Who Will Be the Go-To Guy?

Basketball columnist Kennedy Cosgrove contemplates the current state of the UCLA basketball program after the loss to Texas, and one of the bigger questions of the season: Who is going to step up and be the go-to guy on this team?

Anyone else had enough silver linings this past weekend?

Lots of storm clouds surrounding the football program, to be sure.

But the basketball game against Texas on Sunday was supposed to lift the spirits a bit, to shine some light on a dismal weekend, to be the Advil that would patch up the ‘SC hangover.  A home win against a top 10 team— the best non-conference foe the Bruins face (apologies to Michigan State ) — would refocus the mind on all that was right with UCLA athletics: the number one-ranked hoops squad, led by Coach Howland.

Scratch that.  More rain.

So much for the number-one ranking and the Bruins' 25-game home win streak, and the idea that the transition from Arron Afflalo to Kevin Love, from outside team to inside team, would be seamless.

If I had to find a silver lining in this tough loss?  It's clear UCLA is a work in progress —which means, from a Ben Howland-coached team, plenty of improvement can be expected (so basically any real hand-wringing is unnecessary).

And on the plus side, the Bruins did survive a 26-2 run against a top-10 Longhorns team (whose point guard, D.J. Augustin, seemed to be channeling Chris Paul) and scrapped their way back to the lead in the second half.  Up three with a minute left.  Still tied with 30 seconds left and Luc Richard Mbah a Moute stepping to the free-throw line, for the lead.

Then that very un-UCLA type of finish. 

And after Luc's missed front-end free throw, after Augustin's uncalled travel/no-look prayer that was answered by Damion James, after a weirdly casual end-of-game UCLA possession that ended with a Luc three-point miss…there were a couple of things that stood out to me.

First, the Bruins aren't sure who they are, yet.

Part of this mini-identity crisis, no doubt, is health.  Darren Collison is not himself; still rusty, horribly tentative in the first half, much better in the second, but still feeling his way.  Mike Roll isn't ready yet, playing his first five minutes of the season and having no impact.  And James Keefe is still in street clothes.  It's difficult to gel with key players out of commission.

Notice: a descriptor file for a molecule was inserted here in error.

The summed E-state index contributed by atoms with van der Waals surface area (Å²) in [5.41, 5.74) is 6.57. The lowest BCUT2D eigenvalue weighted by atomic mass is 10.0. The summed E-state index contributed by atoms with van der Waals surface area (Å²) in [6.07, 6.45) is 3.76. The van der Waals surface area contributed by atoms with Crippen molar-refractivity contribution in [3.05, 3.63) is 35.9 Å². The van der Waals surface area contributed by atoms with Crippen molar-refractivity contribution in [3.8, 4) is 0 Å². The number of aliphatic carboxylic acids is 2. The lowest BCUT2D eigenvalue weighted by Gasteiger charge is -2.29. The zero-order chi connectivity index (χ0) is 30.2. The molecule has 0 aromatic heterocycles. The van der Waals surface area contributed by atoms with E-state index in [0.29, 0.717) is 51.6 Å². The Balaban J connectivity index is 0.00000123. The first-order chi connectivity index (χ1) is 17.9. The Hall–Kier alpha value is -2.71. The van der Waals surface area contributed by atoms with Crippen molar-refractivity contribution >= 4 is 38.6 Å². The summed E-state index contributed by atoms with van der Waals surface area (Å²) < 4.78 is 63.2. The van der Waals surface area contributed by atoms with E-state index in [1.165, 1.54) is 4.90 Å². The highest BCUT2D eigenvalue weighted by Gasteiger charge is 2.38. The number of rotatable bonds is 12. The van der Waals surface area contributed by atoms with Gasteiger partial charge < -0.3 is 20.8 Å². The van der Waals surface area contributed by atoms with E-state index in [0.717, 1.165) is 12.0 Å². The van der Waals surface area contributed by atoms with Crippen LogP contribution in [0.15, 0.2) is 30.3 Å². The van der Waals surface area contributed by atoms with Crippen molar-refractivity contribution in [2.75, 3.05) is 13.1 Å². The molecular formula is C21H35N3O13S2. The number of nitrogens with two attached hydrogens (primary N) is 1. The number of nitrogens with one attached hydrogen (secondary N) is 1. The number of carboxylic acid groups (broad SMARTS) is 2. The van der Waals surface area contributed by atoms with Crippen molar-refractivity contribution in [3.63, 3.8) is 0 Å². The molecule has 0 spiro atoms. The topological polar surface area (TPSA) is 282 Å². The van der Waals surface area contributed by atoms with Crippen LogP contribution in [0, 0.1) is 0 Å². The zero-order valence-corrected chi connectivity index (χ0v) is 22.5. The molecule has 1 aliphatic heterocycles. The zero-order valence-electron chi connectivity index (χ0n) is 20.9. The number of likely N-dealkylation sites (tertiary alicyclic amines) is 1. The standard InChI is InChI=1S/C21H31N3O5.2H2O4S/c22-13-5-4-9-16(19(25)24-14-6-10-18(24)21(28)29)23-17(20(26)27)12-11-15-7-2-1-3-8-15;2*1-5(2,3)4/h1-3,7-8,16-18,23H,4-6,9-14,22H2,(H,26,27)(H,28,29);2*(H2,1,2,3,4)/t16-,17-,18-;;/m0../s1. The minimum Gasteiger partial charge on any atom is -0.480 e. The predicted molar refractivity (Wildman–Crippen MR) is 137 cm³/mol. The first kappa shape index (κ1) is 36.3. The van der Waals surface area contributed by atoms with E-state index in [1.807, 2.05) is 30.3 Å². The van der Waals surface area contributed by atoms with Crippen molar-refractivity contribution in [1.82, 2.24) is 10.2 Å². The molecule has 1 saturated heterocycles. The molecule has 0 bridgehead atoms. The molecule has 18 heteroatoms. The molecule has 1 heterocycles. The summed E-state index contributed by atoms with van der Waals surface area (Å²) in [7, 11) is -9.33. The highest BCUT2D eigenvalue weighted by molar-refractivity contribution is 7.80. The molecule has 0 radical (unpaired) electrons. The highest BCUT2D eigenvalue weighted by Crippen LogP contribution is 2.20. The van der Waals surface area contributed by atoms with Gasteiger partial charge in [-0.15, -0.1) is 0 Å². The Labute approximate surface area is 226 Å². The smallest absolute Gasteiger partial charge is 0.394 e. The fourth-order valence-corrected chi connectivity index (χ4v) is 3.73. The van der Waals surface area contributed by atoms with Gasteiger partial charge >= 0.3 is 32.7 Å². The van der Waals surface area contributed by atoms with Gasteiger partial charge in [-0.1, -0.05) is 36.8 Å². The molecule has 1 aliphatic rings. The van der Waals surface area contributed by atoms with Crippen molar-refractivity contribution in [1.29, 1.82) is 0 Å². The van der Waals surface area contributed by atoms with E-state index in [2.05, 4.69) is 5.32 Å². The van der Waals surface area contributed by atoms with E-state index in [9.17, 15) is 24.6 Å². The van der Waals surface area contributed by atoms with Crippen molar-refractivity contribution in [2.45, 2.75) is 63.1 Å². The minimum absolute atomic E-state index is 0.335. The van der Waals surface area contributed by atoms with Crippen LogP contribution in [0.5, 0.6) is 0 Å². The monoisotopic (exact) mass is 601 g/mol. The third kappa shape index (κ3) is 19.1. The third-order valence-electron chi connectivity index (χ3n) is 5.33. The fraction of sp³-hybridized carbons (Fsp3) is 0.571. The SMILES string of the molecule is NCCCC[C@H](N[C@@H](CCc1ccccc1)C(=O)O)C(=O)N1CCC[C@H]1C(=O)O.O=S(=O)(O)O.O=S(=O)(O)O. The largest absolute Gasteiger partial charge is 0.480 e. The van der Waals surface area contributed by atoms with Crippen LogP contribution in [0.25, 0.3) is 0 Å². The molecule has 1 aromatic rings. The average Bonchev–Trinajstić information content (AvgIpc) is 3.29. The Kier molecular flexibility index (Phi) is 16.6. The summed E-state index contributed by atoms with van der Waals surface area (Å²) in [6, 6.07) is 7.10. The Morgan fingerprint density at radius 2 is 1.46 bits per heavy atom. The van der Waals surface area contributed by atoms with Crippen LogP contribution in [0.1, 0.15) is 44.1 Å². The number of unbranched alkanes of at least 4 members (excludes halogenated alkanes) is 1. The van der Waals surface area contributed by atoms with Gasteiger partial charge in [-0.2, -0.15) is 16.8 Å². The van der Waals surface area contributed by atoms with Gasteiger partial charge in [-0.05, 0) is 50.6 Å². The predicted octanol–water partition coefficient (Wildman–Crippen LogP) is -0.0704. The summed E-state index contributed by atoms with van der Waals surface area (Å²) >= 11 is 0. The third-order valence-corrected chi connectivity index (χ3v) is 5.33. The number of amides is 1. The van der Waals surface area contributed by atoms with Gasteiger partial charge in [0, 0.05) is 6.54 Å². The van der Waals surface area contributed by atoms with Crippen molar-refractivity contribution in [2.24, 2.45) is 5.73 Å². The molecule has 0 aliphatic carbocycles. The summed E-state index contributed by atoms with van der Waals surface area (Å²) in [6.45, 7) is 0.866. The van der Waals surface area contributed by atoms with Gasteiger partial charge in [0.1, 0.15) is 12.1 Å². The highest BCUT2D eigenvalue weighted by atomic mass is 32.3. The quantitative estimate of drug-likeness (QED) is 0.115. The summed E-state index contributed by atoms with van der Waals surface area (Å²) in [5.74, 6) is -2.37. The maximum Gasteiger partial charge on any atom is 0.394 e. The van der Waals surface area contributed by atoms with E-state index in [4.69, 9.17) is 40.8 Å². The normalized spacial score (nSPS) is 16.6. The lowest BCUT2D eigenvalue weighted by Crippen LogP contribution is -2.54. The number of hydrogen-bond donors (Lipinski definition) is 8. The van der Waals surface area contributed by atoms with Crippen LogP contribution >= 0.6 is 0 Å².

But another part of it — which was wholly predictable and not necessarily even worrisome — is determining how UCLA fills the void left by Afflalo.  Who takes the crunch-time shots?  Who guards the other team's best perimeter player?  Who exudes toughness, and will, and fire?  Who takes losing so personally he doesn't allow his teammates to come out flat for two big games in a row?

Texas knows who it is, seemingly.  D.J. Augustin is clearly their guy.

And is it any wonder their stud point guard had a hand in the last three Texas baskets: A long trey, a nice assist for another three-pointer, and the crazy, almost accidental alley-oop for the win?

UCLA needs to figure out who their D.J. Augustin is.  I would think that some combination of Collison and Kevin Love would be the obvious choice.

But go-to guys don't sit on the bench during Winning Time — which is what Love did for the final two minutes, replaced by Lorenzo Mata-Real.  It will be interesting to see how Howland plays this whole Love-on-offense, Lo-on-defense substitution pattern thing as the season progresses (and if Howland is going to do that, he should probably have a timeout saved for the end).  It's entirely possible that this was kind of a one-time thing, a learning experience for coach and players alike, and that Love will never be on the bench in crunch time again.

But figuring out the lineup and combinations was one of the expected challenges coming into the year.

Point Number Two: As well as the Bruins have played in the second halves of the games against Michigan State and Texas , that's how tentatively and uninspired they played in the first half of each game.  Against the Spartans, they looked a bit soft.  Against Texas, they looked a bit slow.  And they can't keep doing that and expect good things to keep happening.

Howland really is a master of halftime adjustments, though.  Witness those second-half turnarounds, providing the blueprint of how UCLA needs to play: physical, smart, and aggressive (especially against a zone defense).  Winning against Michigan State, without Collison, was one of the more impressive regular season wins in Howland's tenure, I thought.  Thoroughly clutch.

But each of these barometer games ended with Mbah a Moute shooting a three pointer to decide the game.  And I know his jump shot — this summer's Pauley Renovation project — is improved, but if UCLA's tight games are going to come down to Luc hitting a last-minute trey….well, there will probably be some more silver linings to look for.

But the prediction here: Sunny skies ahead.

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